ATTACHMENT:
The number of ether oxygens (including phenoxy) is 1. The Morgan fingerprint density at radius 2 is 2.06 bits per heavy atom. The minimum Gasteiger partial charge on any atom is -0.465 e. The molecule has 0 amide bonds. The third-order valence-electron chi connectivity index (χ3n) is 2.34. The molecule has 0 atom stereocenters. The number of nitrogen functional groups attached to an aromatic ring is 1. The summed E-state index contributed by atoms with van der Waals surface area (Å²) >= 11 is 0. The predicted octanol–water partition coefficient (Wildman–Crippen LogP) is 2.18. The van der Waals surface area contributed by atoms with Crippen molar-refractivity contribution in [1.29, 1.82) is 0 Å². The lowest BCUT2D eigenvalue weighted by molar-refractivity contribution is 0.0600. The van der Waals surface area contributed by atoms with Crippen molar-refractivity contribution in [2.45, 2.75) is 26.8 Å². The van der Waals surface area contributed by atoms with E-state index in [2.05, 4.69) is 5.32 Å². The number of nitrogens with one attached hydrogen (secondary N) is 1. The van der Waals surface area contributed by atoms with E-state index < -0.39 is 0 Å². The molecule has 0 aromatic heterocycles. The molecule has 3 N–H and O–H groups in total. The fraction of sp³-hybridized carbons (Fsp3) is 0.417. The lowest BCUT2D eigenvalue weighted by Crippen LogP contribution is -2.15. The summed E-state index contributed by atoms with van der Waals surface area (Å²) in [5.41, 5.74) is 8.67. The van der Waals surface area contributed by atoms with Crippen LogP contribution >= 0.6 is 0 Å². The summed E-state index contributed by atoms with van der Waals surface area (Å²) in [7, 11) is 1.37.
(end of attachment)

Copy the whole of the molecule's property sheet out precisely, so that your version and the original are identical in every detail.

The number of ether oxygens (including phenoxy) is 1. The Morgan fingerprint density at radius 2 is 2.06 bits per heavy atom. The minimum Gasteiger partial charge on any atom is -0.465 e. The molecule has 0 amide bonds. The third-order valence-electron chi connectivity index (χ3n) is 2.34. The molecule has 0 atom stereocenters. The number of nitrogen functional groups attached to an aromatic ring is 1. The summed E-state index contributed by atoms with van der Waals surface area (Å²) >= 11 is 0. The predicted octanol–water partition coefficient (Wildman–Crippen LogP) is 2.18. The van der Waals surface area contributed by atoms with Crippen molar-refractivity contribution in [1.29, 1.82) is 0 Å². The lowest BCUT2D eigenvalue weighted by molar-refractivity contribution is 0.0600. The van der Waals surface area contributed by atoms with Crippen molar-refractivity contribution in [2.45, 2.75) is 26.8 Å². The van der Waals surface area contributed by atoms with E-state index in [2.05, 4.69) is 5.32 Å². The number of nitrogens with one attached hydrogen (secondary N) is 1. The van der Waals surface area contributed by atoms with E-state index < -0.39 is 0 Å². The molecule has 0 aromatic heterocycles. The molecule has 3 N–H and O–H groups in total. The fraction of sp³-hybridized carbons (Fsp3) is 0.417. The lowest BCUT2D eigenvalue weighted by Crippen LogP contribution is -2.15. The summed E-state index contributed by atoms with van der Waals surface area (Å²) in [5.41, 5.74) is 8.67. The van der Waals surface area contributed by atoms with Crippen LogP contribution >= 0.6 is 0 Å². The summed E-state index contributed by atoms with van der Waals surface area (Å²) in [7, 11) is 1.37.